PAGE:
The Waiting Game
Life during the unknown.
We thought our dryer was broken.
Two repair teams later and a couple of months later, we learned that no, it worked perfectly. The vent that goes through thirty feet of ceiling and three rooms is disconnected someplace causing overheating and ultimately, a fire hazard. The repairman guessed the disconnect was above the hallway, but after Daniel cut a hole, we learned he was wrong. It’s actually above our bedroom—we hope. So yes, our dryer works, but since I still can’t use it, I’m hanging our laundry on chairs, railings, and doors. And we’re getting another hole in the ceiling.
Life is off-center lately. Too many things are uncertain, unbalanced.
I don’t like it.
A certain amount of change is normal, even expected, but I find myself in the middle of too many waiting games. There’s the three-year-old who seems, despite my prayers and fit-throwing, to be transitioning away from his daily nap and into all day stubbornness. Then there are the nagging household problems, like the dryer. There are conflicts among our friends and in general, a feeling of waiting, purposelessness, and lethargy.
These are all small problems. They’re not going to ruin my life, but they can wreck my day, derail my happiness, if I let them. The doubts are more unsettling.
This fall marks two year of living in brain tumor land. Am I doing this whole stare cancer down thing right? Will I someday regret doing what I’m doing now? Did I take full advantage of summer now that the indoor months of winter are coming? Life is changing, and right now, there are few answers, no specific solution. It’s not an easy fix. The good things never are easy.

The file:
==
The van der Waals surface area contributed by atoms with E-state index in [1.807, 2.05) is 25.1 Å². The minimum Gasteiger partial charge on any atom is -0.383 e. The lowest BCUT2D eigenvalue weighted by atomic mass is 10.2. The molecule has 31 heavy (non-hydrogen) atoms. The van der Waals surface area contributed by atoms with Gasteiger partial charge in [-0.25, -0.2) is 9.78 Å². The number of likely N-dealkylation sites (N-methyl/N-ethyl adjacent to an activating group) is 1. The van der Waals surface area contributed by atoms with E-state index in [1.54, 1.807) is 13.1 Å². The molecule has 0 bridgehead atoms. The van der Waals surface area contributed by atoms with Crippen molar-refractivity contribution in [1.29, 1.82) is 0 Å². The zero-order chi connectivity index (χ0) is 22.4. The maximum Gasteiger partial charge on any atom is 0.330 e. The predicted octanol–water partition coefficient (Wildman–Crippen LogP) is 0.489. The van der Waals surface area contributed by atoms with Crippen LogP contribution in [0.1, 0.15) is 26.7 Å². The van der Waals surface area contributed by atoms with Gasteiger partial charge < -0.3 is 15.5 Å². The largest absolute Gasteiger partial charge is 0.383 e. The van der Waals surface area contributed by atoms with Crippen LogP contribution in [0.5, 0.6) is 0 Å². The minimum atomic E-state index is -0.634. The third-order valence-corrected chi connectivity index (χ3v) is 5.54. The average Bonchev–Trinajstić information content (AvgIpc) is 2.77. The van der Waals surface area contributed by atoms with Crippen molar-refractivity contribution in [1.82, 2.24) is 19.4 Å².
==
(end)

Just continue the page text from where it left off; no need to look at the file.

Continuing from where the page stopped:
What I can do for now is return to the things that center me, the things that remind me of the blessings, the good around me. I can watch Shaun the Sheep with Daniel and Nate, laughing at farm animals’ antics. I can remember my faith, spending time with those who share it with me. I can create, making gaudy necklaces with Nate and crocheting in the evenings. I can cook my favorite stew, enjoying the colors of the carrots and the coolness of the potatoes. I can sleep and nap, getting enough rest.
And I can write. I can write to tell Nate what the unsure seasons are like. I can write to remind myself that the good things, the gifts, still surround me.
My little family has faced similar questions before and there’s always an answer out there. It takes time and patience—often more than I’d like—for it to be found. For right now, though, in the waiting, I need to remind myself to recenter on the known and the good.